Burma’s parliament is set to discuss a proposal made by the country’s election body that a law barring former political prisoners from playing a role in the government be overturned.
If successful, the amendment to the Political Party Registration Law, which was brought into force last year prior to the controversial November elections, could see individuals such as Aung San Suu Kyi become an MP.
But the spokesperson for her party, the National League for Democracy (NLD), said that they would wait and see what the conditions of the amendment are before making a decision.
“It’s only a draft now and is yet to be approved,” says Nyan Win. “We might think about registration after looking at it, but I don’t want to say we will certainly do so until we have a meeting.”
The Union Election Commission’s (UEC) proposal however includes a clause that would allow newly-registered parties the same rights as existing parties, as long as they field candidates in at least three constituencies in the looming by-elections planned for later this year.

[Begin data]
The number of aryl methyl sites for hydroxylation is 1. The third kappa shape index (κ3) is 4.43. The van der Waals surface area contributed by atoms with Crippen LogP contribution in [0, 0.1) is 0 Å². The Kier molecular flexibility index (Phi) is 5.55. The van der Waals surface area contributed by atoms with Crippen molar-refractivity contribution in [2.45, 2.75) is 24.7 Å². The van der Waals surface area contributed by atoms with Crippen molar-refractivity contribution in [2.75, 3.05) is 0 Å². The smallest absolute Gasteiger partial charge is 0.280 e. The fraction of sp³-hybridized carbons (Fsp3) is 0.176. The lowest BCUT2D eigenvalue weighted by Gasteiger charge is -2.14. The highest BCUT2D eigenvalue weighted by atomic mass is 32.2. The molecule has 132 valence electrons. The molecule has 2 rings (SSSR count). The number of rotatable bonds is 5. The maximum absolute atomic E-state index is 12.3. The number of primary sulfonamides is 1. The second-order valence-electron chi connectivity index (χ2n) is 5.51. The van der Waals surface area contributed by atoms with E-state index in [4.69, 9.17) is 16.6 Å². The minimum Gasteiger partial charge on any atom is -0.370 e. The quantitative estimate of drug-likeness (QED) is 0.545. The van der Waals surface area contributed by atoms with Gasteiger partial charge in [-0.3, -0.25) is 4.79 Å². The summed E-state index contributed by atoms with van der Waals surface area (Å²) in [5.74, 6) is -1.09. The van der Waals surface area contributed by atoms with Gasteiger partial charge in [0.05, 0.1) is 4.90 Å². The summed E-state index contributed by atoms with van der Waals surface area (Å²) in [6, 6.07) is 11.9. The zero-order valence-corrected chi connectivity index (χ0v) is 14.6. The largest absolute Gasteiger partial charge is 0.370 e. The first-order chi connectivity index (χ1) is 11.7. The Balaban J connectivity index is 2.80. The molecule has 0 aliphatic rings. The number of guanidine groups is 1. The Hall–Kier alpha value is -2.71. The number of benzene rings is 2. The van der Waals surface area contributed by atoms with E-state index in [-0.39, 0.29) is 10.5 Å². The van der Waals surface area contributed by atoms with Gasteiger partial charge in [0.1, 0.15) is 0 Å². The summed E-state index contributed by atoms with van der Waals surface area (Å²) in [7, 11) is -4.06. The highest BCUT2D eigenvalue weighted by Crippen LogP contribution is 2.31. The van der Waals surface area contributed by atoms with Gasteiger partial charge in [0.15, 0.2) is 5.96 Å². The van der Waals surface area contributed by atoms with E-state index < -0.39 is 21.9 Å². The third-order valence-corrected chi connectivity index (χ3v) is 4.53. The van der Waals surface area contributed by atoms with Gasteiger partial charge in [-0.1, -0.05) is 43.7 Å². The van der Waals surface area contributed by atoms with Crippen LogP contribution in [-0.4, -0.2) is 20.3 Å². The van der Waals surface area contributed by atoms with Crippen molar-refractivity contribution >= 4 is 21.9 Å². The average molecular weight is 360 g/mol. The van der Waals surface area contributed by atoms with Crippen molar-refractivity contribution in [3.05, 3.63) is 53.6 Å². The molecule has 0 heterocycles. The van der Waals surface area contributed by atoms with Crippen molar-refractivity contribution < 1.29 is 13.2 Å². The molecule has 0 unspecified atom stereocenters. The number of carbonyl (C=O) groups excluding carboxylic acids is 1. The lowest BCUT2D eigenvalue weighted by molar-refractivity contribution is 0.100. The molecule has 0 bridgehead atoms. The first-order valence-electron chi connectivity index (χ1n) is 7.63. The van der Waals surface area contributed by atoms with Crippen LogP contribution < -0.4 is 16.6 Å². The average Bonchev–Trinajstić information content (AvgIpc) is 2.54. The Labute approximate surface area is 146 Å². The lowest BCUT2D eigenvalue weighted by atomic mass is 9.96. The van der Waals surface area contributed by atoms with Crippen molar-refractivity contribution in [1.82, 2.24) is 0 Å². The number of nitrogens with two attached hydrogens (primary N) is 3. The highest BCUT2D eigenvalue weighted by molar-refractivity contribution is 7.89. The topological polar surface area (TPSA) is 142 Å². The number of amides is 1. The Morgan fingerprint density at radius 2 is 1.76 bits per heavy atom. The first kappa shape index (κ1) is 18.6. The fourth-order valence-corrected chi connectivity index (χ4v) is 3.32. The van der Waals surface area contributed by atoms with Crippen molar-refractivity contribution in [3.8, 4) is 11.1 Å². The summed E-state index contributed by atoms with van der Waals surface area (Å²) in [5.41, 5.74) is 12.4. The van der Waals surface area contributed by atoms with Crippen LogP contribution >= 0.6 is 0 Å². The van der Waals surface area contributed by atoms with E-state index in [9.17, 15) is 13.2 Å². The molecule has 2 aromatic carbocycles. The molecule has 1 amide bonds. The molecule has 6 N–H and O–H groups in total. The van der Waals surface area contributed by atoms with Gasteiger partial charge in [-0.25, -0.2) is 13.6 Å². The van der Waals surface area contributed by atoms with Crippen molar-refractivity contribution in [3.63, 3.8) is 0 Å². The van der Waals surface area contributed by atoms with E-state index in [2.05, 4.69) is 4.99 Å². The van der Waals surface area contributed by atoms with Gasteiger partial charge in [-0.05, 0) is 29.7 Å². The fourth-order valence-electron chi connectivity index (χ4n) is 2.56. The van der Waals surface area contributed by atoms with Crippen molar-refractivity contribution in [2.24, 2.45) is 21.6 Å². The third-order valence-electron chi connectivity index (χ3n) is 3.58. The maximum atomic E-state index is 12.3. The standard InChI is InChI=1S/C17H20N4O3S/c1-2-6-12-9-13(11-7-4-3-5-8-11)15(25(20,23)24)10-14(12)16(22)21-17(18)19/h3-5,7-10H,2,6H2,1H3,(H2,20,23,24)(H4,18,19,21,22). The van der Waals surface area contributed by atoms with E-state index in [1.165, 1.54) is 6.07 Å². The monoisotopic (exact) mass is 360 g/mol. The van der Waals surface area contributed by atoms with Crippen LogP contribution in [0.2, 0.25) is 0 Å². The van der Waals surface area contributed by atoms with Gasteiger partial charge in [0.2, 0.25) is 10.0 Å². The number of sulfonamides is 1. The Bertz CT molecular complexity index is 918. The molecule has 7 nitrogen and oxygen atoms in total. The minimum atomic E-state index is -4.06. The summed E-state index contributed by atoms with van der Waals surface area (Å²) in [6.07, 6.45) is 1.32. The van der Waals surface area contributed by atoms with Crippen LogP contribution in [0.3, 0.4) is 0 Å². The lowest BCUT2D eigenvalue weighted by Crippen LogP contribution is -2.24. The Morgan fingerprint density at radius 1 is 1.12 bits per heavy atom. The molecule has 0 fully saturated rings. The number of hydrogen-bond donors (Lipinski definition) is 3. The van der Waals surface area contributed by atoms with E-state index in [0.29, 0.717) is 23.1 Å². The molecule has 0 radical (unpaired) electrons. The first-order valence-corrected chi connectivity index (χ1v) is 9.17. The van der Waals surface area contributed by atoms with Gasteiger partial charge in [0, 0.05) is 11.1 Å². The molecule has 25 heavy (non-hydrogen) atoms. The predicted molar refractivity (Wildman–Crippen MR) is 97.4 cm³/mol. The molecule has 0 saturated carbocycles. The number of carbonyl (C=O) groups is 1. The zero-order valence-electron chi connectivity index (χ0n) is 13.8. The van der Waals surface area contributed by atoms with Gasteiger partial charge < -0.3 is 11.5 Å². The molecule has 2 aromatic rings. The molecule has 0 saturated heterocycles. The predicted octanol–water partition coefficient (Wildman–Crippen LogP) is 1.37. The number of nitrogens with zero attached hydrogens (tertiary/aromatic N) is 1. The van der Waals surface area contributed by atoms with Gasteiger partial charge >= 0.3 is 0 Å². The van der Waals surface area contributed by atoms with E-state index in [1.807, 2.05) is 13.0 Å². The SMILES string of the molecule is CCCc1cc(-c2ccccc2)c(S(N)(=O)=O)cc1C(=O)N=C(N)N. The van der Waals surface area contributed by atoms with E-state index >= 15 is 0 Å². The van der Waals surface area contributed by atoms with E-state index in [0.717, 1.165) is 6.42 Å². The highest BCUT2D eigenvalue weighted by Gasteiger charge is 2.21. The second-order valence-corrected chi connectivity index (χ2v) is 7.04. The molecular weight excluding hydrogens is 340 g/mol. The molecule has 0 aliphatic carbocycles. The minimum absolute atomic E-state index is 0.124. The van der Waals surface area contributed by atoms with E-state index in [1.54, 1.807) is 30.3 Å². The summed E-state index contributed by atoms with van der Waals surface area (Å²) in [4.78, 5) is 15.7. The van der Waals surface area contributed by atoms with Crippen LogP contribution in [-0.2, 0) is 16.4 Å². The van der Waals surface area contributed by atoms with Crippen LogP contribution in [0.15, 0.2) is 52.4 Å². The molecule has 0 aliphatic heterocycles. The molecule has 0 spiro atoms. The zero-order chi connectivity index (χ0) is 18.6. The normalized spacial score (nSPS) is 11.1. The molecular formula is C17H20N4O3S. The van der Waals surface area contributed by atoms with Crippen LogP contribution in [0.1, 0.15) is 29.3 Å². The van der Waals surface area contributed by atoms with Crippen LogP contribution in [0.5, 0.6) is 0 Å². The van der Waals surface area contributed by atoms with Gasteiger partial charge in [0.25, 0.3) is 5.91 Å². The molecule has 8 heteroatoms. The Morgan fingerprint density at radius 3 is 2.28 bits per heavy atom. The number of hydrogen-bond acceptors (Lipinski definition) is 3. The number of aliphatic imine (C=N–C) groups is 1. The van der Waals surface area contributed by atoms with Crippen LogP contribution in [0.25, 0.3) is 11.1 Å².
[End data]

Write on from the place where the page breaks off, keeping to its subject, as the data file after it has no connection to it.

The elections in November last year were mired in controversy, particularly given the banning of Suu Kyi, whose party won the 1990 polls but was refused office. Rumours of her possible inclusion in parliament have been fuelled by a parliamentary chief Khin Aung Myint, who said she would be “welcome” to join.
Nyo Ohn Myint, from the NLD-Liberated Areas wing of the party, told DVB shortly after the announcement that while Suu Kyi may indeed be able to join the parliament, it’s unlikely she will hold a cabinet position and therefore would be out of any decision-making circles.
The request from the UEC may come as some surprise, given that it promulgated the highly restrictive laws that governed the elections last year, and which effectively ensured that the pro-military Union Solidarity and Development Party, led by President Thein Sein, would win an outright majority.
Although Nyo Ohn Myint said it was unlikely Suu Kyi would choose to compete in the by election, her rhetoric with regards to the government has changed markedly over the last few months, apparently in line with increasing signs of openness from Naypyidaw.
Additional reporting by Francis Wade.